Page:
While a five-year fixed rate mortgage may be the most popular type of mortgage in Canada, there are certainly many options. Some things to consider when deciding on the best choice include loan terms, loan flexibility, and interest rate—among others.
Which type of mortgage in Canada will work best for you will depend on your financial health and lender assessment criteria. How is your credit score? How much of a down payment can you afford up front?
Here is everything you need to know about the types of mortgage in Canada, the options available to you, what criteria you need to qualify—and more. For the mortgage professionals who typically visit our site, this is an excellent resource for you to pass on to clients who have questions about the types of mortgage that they can access in Canada.
There are several different types of mortgages in Canada. The different mortgages include options to avoid lenders charging penalty fees for breaking your contract or paying penalty fees for paying your home loan off early. Unless you plan to own your house until it is repaid in full, you may require flexibility.
The different kinds of mortgages in Canada include the following:
- Open mortgages
- Closed mortgages
- Portable mortgages
- Assumable mortgages
Let’s take a closer look at the types of mortgages in Canada:
1. Open mortgages
There are several differences between open and closed mortgages, namely the flexibility you have in making extra mortgage payments to repay the loan completely. Keep in mind, however, there may be downsides to paying off your mortgage early. For open mortgages, the interest rate is often higher compared to closed mortgages with a similar term length, allowing for greater flexibility if you want to make extra mortgage payments.
An open mortgage could be a good option if you want to:
- Pay off your mortgage soon
- Sell your home soon
- Put extra money toward a mortgage payment from time to time
2. Closed mortgages
For closed mortgages, interest rates are typically lower compared to an open mortgage with a similar term length. Closed term mortgages limit the amount of extra funds you can put toward repaying your mortgage every year. Called a prepayment privilege, it is included in your mortgage contract. However, not all closed mortgages close all prepayment privileges, with the option varying between lenders.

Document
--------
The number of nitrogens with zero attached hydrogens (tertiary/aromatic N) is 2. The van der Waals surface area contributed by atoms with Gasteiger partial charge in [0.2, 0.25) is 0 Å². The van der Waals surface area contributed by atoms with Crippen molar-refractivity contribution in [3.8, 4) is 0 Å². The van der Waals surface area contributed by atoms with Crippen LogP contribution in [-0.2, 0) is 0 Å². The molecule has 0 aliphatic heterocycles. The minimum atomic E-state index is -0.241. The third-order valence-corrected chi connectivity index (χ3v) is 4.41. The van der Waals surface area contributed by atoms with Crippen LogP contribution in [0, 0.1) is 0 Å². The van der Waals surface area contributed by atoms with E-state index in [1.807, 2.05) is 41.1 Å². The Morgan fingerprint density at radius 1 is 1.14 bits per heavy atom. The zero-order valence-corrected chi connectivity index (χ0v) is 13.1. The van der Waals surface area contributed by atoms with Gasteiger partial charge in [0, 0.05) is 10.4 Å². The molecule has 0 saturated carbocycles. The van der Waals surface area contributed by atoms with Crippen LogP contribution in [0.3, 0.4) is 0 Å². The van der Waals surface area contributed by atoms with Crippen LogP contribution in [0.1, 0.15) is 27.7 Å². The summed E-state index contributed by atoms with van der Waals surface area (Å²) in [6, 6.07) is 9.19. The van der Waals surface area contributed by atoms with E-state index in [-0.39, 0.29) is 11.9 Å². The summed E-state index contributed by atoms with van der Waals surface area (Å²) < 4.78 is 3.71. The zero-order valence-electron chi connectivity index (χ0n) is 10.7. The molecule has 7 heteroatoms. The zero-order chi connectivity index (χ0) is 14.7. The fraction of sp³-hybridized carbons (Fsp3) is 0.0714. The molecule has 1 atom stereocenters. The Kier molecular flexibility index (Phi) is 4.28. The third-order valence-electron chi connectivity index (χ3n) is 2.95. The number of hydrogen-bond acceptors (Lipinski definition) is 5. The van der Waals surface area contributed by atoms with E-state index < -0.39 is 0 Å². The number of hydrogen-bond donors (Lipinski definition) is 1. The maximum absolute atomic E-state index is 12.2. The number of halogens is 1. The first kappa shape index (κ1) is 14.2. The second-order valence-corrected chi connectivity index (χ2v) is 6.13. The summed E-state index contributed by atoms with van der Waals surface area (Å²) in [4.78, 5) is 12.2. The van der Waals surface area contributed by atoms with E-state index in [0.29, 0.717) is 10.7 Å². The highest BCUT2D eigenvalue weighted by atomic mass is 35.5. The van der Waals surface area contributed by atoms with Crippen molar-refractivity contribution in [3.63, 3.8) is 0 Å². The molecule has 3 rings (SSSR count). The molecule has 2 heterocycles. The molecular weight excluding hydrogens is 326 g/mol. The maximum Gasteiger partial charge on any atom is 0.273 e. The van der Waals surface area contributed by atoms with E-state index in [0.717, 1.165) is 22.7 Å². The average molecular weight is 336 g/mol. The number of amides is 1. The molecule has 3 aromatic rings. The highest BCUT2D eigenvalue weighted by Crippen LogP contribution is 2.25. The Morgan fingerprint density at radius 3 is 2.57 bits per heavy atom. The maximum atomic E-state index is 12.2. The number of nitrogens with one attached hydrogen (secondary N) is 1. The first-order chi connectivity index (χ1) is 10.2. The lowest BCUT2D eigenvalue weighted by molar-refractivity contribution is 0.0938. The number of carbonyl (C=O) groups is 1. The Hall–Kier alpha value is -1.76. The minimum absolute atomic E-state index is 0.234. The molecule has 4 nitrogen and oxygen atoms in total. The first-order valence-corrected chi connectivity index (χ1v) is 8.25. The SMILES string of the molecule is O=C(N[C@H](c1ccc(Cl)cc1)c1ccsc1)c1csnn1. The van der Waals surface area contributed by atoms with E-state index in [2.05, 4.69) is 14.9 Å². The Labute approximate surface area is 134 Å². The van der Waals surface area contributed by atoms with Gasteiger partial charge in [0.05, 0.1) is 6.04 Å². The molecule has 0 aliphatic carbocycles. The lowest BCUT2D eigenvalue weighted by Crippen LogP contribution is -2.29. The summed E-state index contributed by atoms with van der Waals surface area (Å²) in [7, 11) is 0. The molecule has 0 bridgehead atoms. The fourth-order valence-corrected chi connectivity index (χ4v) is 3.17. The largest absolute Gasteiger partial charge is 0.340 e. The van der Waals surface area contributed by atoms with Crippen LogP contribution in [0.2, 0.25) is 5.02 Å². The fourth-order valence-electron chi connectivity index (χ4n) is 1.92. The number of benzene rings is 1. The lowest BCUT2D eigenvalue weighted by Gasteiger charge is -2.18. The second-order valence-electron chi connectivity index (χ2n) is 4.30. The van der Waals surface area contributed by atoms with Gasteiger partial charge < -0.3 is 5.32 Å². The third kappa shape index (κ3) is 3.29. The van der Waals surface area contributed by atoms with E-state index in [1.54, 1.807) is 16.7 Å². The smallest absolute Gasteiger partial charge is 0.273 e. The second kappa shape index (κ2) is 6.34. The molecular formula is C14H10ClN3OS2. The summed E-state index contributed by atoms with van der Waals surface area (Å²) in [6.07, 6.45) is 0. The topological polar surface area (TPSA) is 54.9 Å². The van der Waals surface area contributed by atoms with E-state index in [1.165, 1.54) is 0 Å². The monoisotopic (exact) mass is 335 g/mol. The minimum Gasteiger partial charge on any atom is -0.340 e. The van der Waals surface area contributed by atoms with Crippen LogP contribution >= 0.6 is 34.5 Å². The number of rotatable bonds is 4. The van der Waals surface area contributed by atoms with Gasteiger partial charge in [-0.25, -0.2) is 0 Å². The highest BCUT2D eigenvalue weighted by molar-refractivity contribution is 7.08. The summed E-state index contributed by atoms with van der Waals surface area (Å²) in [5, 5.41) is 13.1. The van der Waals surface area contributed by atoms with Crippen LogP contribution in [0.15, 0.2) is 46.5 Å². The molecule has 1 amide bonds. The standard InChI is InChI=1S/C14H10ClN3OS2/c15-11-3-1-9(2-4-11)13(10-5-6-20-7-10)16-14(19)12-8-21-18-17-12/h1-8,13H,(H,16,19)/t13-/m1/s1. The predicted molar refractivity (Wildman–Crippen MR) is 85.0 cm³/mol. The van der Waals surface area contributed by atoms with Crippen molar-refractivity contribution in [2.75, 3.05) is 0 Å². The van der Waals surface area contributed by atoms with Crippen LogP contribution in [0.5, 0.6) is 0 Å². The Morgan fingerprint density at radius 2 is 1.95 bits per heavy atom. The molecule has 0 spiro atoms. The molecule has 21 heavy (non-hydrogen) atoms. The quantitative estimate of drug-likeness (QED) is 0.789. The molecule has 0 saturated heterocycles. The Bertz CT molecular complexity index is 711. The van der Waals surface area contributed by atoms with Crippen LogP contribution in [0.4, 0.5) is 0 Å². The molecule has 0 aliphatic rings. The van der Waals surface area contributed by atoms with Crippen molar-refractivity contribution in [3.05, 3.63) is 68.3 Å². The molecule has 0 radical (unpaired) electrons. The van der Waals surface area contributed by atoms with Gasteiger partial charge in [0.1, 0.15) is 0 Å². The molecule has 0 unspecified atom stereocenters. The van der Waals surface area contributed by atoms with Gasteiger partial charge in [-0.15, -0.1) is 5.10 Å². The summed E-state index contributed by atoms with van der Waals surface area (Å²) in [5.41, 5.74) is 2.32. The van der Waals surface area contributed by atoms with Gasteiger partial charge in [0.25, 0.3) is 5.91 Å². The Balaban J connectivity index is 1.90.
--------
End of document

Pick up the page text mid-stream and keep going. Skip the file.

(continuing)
A closed mortgage could be a good option if you want to:
- Keep your home for the remainder of your loan term
- Have the prepayment privileges give you enough flexibility for the prepayments you want to make
3. Portable mortgages
A portable mortgage allows you to transfer your current mortgage if you sell your property to purchase another one. This includes the transfer of the interest rate, terms and conditions, and mortgage balance. A portable mortgage might be a good option for you if:
- You have good terms on your current mortgage
- You want to avoid prepayment penalties for breaking your contract
But make sure you do your research, because you may end up paying a prepayment penalty if your new property costs less than the amount you owe on your home loan, for instance.
If you need help figuring this out, be sure to speak to the best mortgage specialists in your area for help.
4. Assumable mortgages
An assumable mortgage allows you to assume someone else’s home loan and their home. The reverse also works: someone else can assume your mortgage and your home. In either case, the terms of the initial mortgage must remain the same.